What does an Event Coordinator do?
Event coordinators work in various settings including social and corporate and aid organizations in planning and executing successful events. Event coordinators will adhere to a client’s financial needs, search for rental space accommodations, and bear client requests in mind. They are hired to develop, coordinate, plan, and complete functions for or on behalf of a business organization; they oversee, plan, coordinate, and advise on day-to-day operations of events which could be social or educational.
Event coordinators meet with decision-makers to outline the purpose and needs of an event and map out everything needed for kick-off. They scout venues and perform cost-benefit comparisons to help select the best venue and negotiate with vendors. During an event, they are the point person for issues that may arise. Event coordinators need a minimum high school diploma, and a college degree in communications, marketing, or business management is often preferred.
- Work closely with the sales and marketing teams to market the events.
- Coordinate event details with team members in other departments.
- Develop lead generation plans with targets, measures, and objectives.
- Handle money at events, wait on and serve customers.
- Assist in build a support network between the individual and the community.
- Research topics, develop programs and secure high-level speakers.
- Promote and represent the program and sponsor in a positive way at all times.
- Maintain proper care and upkeep of equipment and supplies.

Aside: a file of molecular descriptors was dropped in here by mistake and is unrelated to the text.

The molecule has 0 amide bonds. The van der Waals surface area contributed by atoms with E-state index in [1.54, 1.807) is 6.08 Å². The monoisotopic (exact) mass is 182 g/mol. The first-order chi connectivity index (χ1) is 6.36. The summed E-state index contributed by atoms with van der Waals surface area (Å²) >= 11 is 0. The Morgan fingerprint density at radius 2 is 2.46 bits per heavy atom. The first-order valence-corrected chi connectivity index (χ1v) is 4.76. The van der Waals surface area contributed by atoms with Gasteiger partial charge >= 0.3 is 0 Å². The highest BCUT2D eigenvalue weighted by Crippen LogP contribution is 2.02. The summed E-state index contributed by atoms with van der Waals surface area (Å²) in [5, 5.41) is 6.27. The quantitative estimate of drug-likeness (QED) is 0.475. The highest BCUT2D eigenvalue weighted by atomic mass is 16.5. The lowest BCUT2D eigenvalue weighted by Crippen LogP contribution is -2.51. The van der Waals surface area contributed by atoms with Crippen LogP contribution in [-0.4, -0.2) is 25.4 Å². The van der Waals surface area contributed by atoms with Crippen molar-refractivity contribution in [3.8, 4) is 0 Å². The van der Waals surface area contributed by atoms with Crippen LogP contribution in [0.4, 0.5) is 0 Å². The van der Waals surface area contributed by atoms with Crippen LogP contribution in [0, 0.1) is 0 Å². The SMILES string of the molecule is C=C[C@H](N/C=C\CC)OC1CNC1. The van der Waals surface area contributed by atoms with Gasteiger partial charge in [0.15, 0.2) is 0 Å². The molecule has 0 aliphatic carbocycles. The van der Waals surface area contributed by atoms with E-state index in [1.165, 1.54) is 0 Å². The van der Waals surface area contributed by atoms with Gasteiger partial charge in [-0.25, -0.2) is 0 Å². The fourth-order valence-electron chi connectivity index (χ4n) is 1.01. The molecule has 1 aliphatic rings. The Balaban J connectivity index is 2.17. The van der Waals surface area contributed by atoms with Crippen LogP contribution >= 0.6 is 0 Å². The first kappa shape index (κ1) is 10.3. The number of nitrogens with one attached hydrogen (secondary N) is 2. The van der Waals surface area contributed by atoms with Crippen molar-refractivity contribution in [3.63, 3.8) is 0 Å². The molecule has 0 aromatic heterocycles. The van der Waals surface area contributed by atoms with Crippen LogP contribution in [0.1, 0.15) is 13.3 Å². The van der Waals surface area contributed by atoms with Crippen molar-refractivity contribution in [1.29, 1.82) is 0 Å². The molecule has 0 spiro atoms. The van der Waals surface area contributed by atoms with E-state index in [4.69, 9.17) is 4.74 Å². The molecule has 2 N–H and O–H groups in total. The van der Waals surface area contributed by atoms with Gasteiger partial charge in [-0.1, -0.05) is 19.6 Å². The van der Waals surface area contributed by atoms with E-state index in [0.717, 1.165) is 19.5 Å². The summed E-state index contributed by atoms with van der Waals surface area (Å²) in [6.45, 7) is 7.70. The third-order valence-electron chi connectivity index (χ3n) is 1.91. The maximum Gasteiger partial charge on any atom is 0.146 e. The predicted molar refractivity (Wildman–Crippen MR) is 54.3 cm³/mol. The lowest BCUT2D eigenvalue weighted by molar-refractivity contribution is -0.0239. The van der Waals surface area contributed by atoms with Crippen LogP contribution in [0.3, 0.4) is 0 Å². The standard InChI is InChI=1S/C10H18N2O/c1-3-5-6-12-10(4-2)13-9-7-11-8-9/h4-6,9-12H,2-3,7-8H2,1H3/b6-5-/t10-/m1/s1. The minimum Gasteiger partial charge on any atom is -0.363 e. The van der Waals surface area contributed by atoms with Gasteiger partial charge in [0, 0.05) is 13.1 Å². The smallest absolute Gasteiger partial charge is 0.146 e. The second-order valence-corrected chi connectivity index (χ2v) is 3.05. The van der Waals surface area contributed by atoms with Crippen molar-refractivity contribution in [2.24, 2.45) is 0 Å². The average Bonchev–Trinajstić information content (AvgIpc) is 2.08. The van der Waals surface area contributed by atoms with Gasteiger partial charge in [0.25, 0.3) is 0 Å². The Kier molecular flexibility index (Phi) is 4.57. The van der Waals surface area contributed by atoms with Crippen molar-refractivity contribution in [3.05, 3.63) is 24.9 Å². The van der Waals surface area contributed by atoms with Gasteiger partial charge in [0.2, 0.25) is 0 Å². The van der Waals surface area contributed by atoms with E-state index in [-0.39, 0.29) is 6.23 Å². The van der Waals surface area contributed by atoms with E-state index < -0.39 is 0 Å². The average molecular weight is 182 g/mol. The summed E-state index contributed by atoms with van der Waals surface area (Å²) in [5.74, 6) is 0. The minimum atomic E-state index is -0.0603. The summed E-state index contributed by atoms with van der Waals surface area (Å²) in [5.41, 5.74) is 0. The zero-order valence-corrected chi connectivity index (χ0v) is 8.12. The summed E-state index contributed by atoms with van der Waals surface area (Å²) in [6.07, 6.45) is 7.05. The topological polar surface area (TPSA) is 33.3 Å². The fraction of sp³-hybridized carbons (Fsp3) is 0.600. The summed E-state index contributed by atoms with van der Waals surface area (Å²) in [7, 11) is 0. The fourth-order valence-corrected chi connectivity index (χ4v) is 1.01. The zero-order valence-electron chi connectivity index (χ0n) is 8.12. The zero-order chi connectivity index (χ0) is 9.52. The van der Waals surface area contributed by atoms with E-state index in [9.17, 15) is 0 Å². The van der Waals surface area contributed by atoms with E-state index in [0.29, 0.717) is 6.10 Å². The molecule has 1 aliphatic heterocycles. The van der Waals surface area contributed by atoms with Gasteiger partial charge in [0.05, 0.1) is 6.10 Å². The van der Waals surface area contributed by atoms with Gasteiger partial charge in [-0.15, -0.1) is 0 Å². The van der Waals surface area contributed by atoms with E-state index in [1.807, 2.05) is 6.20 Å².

- Maintain a high sanitation standard in all meeting rooms.
- Supervise the setup and breakdown of all events.
- Associates or Bachelor's Degree in business, business administration or computer science, or equivalent experience.
- Is a leader and problem solver with an eye for collaboration and continuous improvement.
- Demonstrated time management and attention to detail.
- Comfortable working with a variety of teams and personalities.
- Is a professional at all times with demonstrated business acumen.
- Can collaborate with a sense of humor and a willingness to accommodate individual needs or changes.
Event Coordinator Career Path
Learn how to become an Event Coordinator, what skills and education you need to succeed, and what level of pay to expect at each step on your career path.
Average Years of Experience
Event Coordinator Insights
“I really liked it because it was very user friendly and had great meeting functions.”
“It is a fun and dynamic place to work for with everyone being challenged to do the best they can.”
“I do not find any pros rather than having good colleagues and a TL to work with.”
“Mitchell is a great manager and he will try to do anything in his power to JUICE you up.”
“Working for a company that truly cares for your success and career path makes all the difference.”
“The time flies and if you manage your time well this job can be completely stress free.”
“There are so many resources here and communication is the best I have ever encountered.”
“I love getting to see my work on display and getting compliments from coworkers and customers.”
Event Coordinator Interviews
Frequently asked questions about the role and responsibilities of event coordinators
A typical day of an event coordinator is spent planning, preparing, and hosting events for various clients and events. Event coordinators use their written and verbal communication skills, interpersonal skills, and organizational abilities to ensure events are planned in line with a client's needs and budget.
Event planning can be a fulfilling career for individuals who are adept at making quick decisions under pressure and arranging and executing detailed plans. If you're considering becoming an event coordinator, you should be a skilled communicator who is adaptable, has strong leadership skills, and thrives under pressure.
Working as an event coordinator can be a demanding role, as it entails constant communication with different individuals. Event coordinators must meet specific deadlines and work to solve supply and scheduling problems when they arise. Particularly before an event, coordinators often work long hours to ensure every detail is prepared accurately.